Angiotensin II, nitric oxide, and end-organ damage in hypertension

A. Bataineh, Leopoldo Raij

Research output: Contribution to journalArticle

46 Citations (Scopus)

Abstract

The adaptive changes that accompany hypertension and involve the kidney, heart, and vessels, namely, muscle hypertrophy/hyperplasia, endothelial dysfunction and extracellular matrix increase can, in fact, be maladaptive and eventually lead to end-organ disease, such as renal failure, heart failure, and coronary disease. However, these changes. vary markedly between individuals with similar levels of hypertension. Nitric oxide (NO), an endogenous vasodilator and inhibitor of vascular smooth muscle and mesangial cell growth, is synthesized in the endothelium by a constitutive NO synthase (NOS). NO antagonizes the effects of angiotensin II on vascular tone and growth and also downregulates the synthesis of angiotensin converting enzyme (ACE) and angiotensin II type 1 (AT-1) receptors. In hypertension, the physiologic response to the increased shear stress and cyclic strain is to upregulate NOS activity in endothelial cells. Upregulation of vascular NOS activity is a homeostatic adaptation to the increased hemodynamic workload that may help in preventing end-organ damage. Indeed, hypertension-prone salt-sensitive rats manifest a decrease (instead of an increase) in vascular NOS activity when hypertensive; these rats develop severe vascular hypertrophy, left ventricular hypertrophy, and renal injury. Studies in hypertensive humans suggest that, independent of the effects of salt on blood pressure, salt sensitivity may be a marker for susceptibility to the development of endothelial dysfunction as well as cardiovascular and renal injury. We hypothesize that in hypertension, recognition of markers of cardiovascular susceptibility to injury and the understanding of the pathophysiological mechanisms involved may open new opportunities for therapeutic intervention. In this context, only those antihypertensive agents that lower blood pressure and concomitantly restore the homeostatic balance of vasoactive agents such as angiotensin II and NO within the vessel wall would be effective in preventing or arresting end-organ disease.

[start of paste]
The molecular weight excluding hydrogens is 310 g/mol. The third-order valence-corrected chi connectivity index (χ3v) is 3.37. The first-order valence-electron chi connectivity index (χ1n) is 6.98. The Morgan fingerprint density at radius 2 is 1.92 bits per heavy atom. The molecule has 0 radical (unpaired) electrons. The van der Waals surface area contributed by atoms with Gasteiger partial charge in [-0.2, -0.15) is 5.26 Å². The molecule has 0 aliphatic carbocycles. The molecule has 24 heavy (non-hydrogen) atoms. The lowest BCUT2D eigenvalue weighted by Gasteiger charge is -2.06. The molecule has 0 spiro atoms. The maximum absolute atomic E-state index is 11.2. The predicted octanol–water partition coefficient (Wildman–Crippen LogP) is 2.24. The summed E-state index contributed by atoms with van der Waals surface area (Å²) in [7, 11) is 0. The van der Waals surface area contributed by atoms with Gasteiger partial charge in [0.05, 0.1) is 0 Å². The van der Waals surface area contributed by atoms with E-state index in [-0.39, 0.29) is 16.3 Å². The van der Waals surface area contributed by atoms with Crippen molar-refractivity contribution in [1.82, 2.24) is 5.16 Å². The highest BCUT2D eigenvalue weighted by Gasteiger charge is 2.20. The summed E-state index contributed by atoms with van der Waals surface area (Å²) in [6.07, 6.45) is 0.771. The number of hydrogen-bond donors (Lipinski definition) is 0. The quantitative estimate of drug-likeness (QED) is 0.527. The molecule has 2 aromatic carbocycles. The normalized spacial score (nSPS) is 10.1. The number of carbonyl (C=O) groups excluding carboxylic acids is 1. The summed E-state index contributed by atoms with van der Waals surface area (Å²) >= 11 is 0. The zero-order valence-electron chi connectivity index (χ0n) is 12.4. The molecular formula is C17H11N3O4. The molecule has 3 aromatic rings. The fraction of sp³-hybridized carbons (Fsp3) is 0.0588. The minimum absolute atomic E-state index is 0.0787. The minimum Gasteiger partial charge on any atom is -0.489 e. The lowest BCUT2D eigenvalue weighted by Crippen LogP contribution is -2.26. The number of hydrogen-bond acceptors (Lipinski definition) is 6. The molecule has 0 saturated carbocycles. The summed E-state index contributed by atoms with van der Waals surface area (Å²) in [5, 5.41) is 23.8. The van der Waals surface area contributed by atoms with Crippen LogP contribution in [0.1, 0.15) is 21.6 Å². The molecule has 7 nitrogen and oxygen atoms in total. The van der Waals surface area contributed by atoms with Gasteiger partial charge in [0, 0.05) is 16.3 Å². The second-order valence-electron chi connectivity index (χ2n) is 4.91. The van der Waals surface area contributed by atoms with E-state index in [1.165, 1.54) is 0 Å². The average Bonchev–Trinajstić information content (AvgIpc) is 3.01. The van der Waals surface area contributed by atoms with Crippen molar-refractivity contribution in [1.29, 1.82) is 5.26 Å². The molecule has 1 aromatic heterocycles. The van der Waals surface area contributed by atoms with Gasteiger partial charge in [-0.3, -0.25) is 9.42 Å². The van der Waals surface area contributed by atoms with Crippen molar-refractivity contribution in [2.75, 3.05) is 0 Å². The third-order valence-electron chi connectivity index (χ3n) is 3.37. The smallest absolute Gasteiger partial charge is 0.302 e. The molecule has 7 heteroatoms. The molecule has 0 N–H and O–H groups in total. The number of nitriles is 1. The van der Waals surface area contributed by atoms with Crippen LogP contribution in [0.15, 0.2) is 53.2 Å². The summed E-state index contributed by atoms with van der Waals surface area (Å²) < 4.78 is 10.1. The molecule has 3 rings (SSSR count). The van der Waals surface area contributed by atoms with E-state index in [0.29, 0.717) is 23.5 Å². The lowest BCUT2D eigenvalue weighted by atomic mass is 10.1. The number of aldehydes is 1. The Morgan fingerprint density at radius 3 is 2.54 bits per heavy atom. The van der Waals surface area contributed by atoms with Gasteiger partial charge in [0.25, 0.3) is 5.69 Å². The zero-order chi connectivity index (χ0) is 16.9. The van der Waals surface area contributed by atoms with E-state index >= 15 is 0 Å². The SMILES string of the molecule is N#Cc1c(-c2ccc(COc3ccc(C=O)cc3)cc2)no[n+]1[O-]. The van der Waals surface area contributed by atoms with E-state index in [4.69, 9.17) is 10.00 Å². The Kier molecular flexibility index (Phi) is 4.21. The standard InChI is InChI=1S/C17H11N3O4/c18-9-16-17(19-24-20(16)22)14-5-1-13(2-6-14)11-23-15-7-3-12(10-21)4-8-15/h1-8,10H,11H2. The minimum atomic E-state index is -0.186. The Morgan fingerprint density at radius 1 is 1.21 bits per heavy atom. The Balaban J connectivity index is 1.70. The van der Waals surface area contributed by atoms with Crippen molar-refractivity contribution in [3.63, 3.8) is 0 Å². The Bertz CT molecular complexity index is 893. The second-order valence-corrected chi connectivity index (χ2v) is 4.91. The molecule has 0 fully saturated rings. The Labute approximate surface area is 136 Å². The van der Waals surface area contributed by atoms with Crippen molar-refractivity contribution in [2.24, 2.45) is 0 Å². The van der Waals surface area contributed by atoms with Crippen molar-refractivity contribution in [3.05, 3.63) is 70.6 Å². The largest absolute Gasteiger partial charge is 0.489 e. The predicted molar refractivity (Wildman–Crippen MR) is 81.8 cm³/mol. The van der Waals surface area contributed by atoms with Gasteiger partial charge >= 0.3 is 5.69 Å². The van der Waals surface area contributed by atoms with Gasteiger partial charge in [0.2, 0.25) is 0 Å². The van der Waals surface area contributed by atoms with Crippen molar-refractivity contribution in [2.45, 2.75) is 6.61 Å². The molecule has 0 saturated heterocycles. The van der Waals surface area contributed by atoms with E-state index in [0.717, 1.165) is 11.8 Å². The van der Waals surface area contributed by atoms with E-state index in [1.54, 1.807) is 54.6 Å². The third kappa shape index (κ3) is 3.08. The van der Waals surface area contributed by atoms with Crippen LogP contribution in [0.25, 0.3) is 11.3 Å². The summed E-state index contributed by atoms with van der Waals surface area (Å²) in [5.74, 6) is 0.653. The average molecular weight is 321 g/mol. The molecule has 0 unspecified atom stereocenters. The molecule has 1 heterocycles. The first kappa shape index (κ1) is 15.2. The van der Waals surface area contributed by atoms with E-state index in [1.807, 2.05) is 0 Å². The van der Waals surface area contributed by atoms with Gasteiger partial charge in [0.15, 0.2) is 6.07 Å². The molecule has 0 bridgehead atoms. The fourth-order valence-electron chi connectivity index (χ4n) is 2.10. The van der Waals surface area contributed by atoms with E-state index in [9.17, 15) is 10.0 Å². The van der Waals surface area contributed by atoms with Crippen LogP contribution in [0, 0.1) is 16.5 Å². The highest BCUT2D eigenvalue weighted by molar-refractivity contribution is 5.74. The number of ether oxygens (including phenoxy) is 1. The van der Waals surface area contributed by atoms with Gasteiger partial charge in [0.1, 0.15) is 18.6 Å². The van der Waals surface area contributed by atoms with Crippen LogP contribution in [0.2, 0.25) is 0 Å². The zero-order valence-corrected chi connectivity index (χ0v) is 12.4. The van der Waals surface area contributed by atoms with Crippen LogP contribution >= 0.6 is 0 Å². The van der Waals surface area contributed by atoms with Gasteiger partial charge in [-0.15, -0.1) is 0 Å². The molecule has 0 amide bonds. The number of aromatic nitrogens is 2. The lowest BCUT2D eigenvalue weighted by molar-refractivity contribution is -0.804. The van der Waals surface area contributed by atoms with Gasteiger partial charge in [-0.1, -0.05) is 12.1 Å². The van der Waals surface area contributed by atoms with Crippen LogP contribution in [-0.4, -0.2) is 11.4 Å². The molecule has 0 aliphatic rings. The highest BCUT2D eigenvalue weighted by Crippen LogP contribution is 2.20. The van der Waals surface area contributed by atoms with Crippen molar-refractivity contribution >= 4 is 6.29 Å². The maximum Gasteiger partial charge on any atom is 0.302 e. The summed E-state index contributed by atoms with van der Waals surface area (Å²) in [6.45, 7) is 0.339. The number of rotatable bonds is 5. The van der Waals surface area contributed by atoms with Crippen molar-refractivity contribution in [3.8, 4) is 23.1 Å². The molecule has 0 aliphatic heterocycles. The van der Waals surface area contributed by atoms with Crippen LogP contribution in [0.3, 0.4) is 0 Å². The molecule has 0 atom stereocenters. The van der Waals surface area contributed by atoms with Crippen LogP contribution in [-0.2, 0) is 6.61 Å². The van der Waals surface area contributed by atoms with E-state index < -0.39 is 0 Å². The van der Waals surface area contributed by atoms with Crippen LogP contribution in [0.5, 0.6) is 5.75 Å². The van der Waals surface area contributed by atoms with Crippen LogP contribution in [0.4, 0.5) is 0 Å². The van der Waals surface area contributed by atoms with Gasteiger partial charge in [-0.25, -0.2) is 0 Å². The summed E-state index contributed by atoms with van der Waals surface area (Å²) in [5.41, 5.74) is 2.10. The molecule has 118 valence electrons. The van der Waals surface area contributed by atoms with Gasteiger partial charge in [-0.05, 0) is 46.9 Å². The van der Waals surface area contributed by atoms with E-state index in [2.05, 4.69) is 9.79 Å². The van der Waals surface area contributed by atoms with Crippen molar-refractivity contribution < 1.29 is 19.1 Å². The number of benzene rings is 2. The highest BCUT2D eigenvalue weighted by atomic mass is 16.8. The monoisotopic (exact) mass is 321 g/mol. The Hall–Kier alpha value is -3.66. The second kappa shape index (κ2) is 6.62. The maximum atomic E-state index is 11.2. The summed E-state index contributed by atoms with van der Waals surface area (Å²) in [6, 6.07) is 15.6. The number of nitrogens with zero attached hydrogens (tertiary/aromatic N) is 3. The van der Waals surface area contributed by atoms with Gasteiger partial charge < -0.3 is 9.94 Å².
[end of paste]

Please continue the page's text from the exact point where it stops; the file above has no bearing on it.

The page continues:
Original languageEnglish
JournalKidney International, Supplement
Volume54
Issue number68
StatePublished - Jan 1 1998
Externally publishedYes

Fingerprint

Angiotensin II
Nitric Oxide
Nitric Oxide Synthase
Blood Vessels
Hypertension
Salts
Kidney
Hypertrophy
Wounds and Injuries
Up-Regulation
Blood Pressure
Angiotensin Type 1 Receptor
Mesangial Cells
Left Ventricular Hypertrophy
Peptidyl-Dipeptidase A
Growth
Workload
Vasodilator Agents
Vascular Smooth Muscle
Antihypertensive Agents

Keywords

  • Angiotensin II
  • Hypertension
  • Left ventricular hypertrophy
  • Nitric oxide
  • Renal injury

ASJC Scopus subject areas

  • Nephrology

Cite this

Angiotensin II, nitric oxide, and end-organ damage in hypertension. / Bataineh, A.; Raij, Leopoldo.

In: Kidney International, Supplement, Vol. 54, No. 68, 01.01.1998.

Research output: Contribution to journalArticle

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